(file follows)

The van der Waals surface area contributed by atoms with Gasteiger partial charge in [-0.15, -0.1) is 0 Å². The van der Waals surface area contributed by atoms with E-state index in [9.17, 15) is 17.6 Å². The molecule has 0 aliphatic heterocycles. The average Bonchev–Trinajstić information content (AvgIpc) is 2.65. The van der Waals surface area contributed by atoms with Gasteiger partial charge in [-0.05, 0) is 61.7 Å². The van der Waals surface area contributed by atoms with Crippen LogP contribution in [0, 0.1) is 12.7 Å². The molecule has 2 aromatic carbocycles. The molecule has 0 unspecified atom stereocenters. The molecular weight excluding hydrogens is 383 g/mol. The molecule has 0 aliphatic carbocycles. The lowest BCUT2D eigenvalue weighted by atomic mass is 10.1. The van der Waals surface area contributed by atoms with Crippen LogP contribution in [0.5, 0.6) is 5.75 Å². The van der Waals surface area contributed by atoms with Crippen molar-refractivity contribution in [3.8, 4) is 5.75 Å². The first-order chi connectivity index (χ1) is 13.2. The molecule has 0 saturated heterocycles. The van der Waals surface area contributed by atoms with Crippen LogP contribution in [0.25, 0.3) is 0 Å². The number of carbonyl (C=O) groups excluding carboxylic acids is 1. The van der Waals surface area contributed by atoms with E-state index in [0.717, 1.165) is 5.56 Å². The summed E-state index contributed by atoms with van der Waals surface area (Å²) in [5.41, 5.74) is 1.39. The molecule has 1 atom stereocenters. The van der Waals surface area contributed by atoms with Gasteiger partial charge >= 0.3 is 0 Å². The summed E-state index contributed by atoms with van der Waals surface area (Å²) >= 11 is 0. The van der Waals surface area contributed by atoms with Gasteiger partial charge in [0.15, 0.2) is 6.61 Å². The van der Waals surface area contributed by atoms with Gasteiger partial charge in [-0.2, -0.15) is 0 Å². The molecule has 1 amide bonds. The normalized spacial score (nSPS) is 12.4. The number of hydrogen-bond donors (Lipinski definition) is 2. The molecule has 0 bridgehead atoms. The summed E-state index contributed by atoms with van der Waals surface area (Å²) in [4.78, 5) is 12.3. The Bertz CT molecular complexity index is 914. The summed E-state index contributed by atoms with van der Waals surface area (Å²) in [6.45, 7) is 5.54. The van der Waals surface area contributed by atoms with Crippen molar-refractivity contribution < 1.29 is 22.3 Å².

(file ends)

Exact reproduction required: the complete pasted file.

The van der Waals surface area contributed by atoms with Gasteiger partial charge in [-0.15, -0.1) is 0 Å². The van der Waals surface area contributed by atoms with E-state index in [9.17, 15) is 17.6 Å². The molecule has 0 aliphatic heterocycles. The average Bonchev–Trinajstić information content (AvgIpc) is 2.65. The van der Waals surface area contributed by atoms with Gasteiger partial charge in [-0.05, 0) is 61.7 Å². The van der Waals surface area contributed by atoms with Crippen LogP contribution in [0, 0.1) is 12.7 Å². The molecule has 2 aromatic carbocycles. The molecule has 0 unspecified atom stereocenters. The molecular weight excluding hydrogens is 383 g/mol. The molecule has 0 aliphatic carbocycles. The lowest BCUT2D eigenvalue weighted by atomic mass is 10.1. The van der Waals surface area contributed by atoms with Crippen LogP contribution in [0.5, 0.6) is 5.75 Å². The van der Waals surface area contributed by atoms with Crippen molar-refractivity contribution in [3.8, 4) is 5.75 Å². The first-order chi connectivity index (χ1) is 13.2. The molecule has 0 saturated heterocycles. The van der Waals surface area contributed by atoms with Crippen LogP contribution in [0.25, 0.3) is 0 Å². The number of carbonyl (C=O) groups excluding carboxylic acids is 1. The van der Waals surface area contributed by atoms with E-state index in [0.717, 1.165) is 5.56 Å². The summed E-state index contributed by atoms with van der Waals surface area (Å²) in [5.41, 5.74) is 1.39. The molecule has 1 atom stereocenters. The van der Waals surface area contributed by atoms with Gasteiger partial charge >= 0.3 is 0 Å². The summed E-state index contributed by atoms with van der Waals surface area (Å²) >= 11 is 0. The van der Waals surface area contributed by atoms with Gasteiger partial charge in [0.15, 0.2) is 6.61 Å². The van der Waals surface area contributed by atoms with Gasteiger partial charge in [-0.2, -0.15) is 0 Å². The molecule has 1 amide bonds. The normalized spacial score (nSPS) is 12.4. The number of hydrogen-bond donors (Lipinski definition) is 2. The molecule has 0 bridgehead atoms. The summed E-state index contributed by atoms with van der Waals surface area (Å²) in [4.78, 5) is 12.3. The Bertz CT molecular complexity index is 914. The summed E-state index contributed by atoms with van der Waals surface area (Å²) in [6.45, 7) is 5.54. The van der Waals surface area contributed by atoms with Crippen molar-refractivity contribution < 1.29 is 22.3 Å².